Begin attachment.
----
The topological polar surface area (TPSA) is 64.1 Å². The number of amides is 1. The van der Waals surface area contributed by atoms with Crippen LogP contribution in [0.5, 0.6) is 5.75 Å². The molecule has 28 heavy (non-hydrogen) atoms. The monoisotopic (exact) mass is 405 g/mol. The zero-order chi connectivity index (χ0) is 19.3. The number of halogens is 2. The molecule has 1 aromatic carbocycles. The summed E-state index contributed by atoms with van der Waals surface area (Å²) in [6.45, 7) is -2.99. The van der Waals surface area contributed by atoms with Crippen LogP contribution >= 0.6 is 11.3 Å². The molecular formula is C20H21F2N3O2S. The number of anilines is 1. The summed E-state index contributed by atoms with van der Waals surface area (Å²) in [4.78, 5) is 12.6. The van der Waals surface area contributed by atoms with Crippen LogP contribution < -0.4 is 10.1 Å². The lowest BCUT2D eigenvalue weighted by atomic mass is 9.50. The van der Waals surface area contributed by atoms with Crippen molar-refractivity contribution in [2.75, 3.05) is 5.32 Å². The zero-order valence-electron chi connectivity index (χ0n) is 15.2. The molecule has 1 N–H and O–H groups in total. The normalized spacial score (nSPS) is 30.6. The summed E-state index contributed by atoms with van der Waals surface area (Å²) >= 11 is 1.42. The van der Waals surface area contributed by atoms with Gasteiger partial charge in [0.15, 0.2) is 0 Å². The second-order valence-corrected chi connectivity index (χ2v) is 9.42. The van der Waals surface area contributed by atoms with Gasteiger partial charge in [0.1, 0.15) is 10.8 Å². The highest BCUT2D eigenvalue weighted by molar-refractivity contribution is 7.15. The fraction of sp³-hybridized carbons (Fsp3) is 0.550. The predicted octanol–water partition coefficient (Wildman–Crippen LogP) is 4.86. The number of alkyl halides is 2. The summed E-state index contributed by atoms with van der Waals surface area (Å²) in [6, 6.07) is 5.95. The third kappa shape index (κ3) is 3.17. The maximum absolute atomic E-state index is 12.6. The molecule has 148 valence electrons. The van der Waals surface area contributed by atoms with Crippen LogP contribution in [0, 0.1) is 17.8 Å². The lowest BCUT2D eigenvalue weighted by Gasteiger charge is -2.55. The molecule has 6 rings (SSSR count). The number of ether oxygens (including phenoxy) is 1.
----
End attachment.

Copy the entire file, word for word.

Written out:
The topological polar surface area (TPSA) is 64.1 Å². The number of amides is 1. The van der Waals surface area contributed by atoms with Crippen LogP contribution in [0.5, 0.6) is 5.75 Å². The molecule has 28 heavy (non-hydrogen) atoms. The monoisotopic (exact) mass is 405 g/mol. The zero-order chi connectivity index (χ0) is 19.3. The number of halogens is 2. The molecule has 1 aromatic carbocycles. The summed E-state index contributed by atoms with van der Waals surface area (Å²) in [6.45, 7) is -2.99. The van der Waals surface area contributed by atoms with Crippen LogP contribution >= 0.6 is 11.3 Å². The molecular formula is C20H21F2N3O2S. The number of anilines is 1. The summed E-state index contributed by atoms with van der Waals surface area (Å²) in [4.78, 5) is 12.6. The van der Waals surface area contributed by atoms with Crippen LogP contribution < -0.4 is 10.1 Å². The lowest BCUT2D eigenvalue weighted by atomic mass is 9.50. The van der Waals surface area contributed by atoms with Crippen molar-refractivity contribution in [2.75, 3.05) is 5.32 Å². The zero-order valence-electron chi connectivity index (χ0n) is 15.2. The molecule has 1 N–H and O–H groups in total. The normalized spacial score (nSPS) is 30.6. The summed E-state index contributed by atoms with van der Waals surface area (Å²) >= 11 is 1.42. The van der Waals surface area contributed by atoms with Gasteiger partial charge in [0.15, 0.2) is 0 Å². The second-order valence-corrected chi connectivity index (χ2v) is 9.42. The van der Waals surface area contributed by atoms with Gasteiger partial charge in [0.1, 0.15) is 10.8 Å². The highest BCUT2D eigenvalue weighted by molar-refractivity contribution is 7.15. The fraction of sp³-hybridized carbons (Fsp3) is 0.550. The predicted octanol–water partition coefficient (Wildman–Crippen LogP) is 4.86. The number of alkyl halides is 2. The summed E-state index contributed by atoms with van der Waals surface area (Å²) in [6, 6.07) is 5.95. The third kappa shape index (κ3) is 3.17. The maximum absolute atomic E-state index is 12.6. The molecule has 148 valence electrons. The van der Waals surface area contributed by atoms with Crippen LogP contribution in [0, 0.1) is 17.8 Å². The lowest BCUT2D eigenvalue weighted by Gasteiger charge is -2.55. The molecule has 6 rings (SSSR count). The number of ether oxygens (including phenoxy) is 1.